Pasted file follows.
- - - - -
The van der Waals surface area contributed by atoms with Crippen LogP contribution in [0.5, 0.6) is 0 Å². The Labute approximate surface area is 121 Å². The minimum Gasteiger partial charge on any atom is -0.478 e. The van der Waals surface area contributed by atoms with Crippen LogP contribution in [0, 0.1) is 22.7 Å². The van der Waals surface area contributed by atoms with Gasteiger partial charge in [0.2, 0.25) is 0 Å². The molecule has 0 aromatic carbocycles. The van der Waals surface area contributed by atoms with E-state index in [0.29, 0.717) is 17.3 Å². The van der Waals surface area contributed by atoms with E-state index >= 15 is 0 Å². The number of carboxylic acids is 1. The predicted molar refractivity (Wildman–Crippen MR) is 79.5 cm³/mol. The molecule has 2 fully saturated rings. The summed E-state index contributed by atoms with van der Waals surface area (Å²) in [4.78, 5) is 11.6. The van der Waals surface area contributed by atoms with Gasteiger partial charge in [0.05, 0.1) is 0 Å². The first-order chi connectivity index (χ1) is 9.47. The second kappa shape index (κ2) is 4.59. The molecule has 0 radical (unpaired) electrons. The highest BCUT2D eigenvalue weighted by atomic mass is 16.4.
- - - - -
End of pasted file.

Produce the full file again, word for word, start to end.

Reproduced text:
The van der Waals surface area contributed by atoms with Crippen LogP contribution in [0.5, 0.6) is 0 Å². The Labute approximate surface area is 121 Å². The minimum Gasteiger partial charge on any atom is -0.478 e. The van der Waals surface area contributed by atoms with Crippen LogP contribution in [0, 0.1) is 22.7 Å². The van der Waals surface area contributed by atoms with Gasteiger partial charge in [0.2, 0.25) is 0 Å². The molecule has 0 aromatic carbocycles. The van der Waals surface area contributed by atoms with E-state index in [0.29, 0.717) is 17.3 Å². The van der Waals surface area contributed by atoms with E-state index >= 15 is 0 Å². The number of carboxylic acids is 1. The predicted molar refractivity (Wildman–Crippen MR) is 79.5 cm³/mol. The molecule has 2 fully saturated rings. The summed E-state index contributed by atoms with van der Waals surface area (Å²) in [4.78, 5) is 11.6. The van der Waals surface area contributed by atoms with Gasteiger partial charge in [0.05, 0.1) is 0 Å². The first-order chi connectivity index (χ1) is 9.47. The second kappa shape index (κ2) is 4.59. The molecule has 0 radical (unpaired) electrons. The highest BCUT2D eigenvalue weighted by atomic mass is 16.4.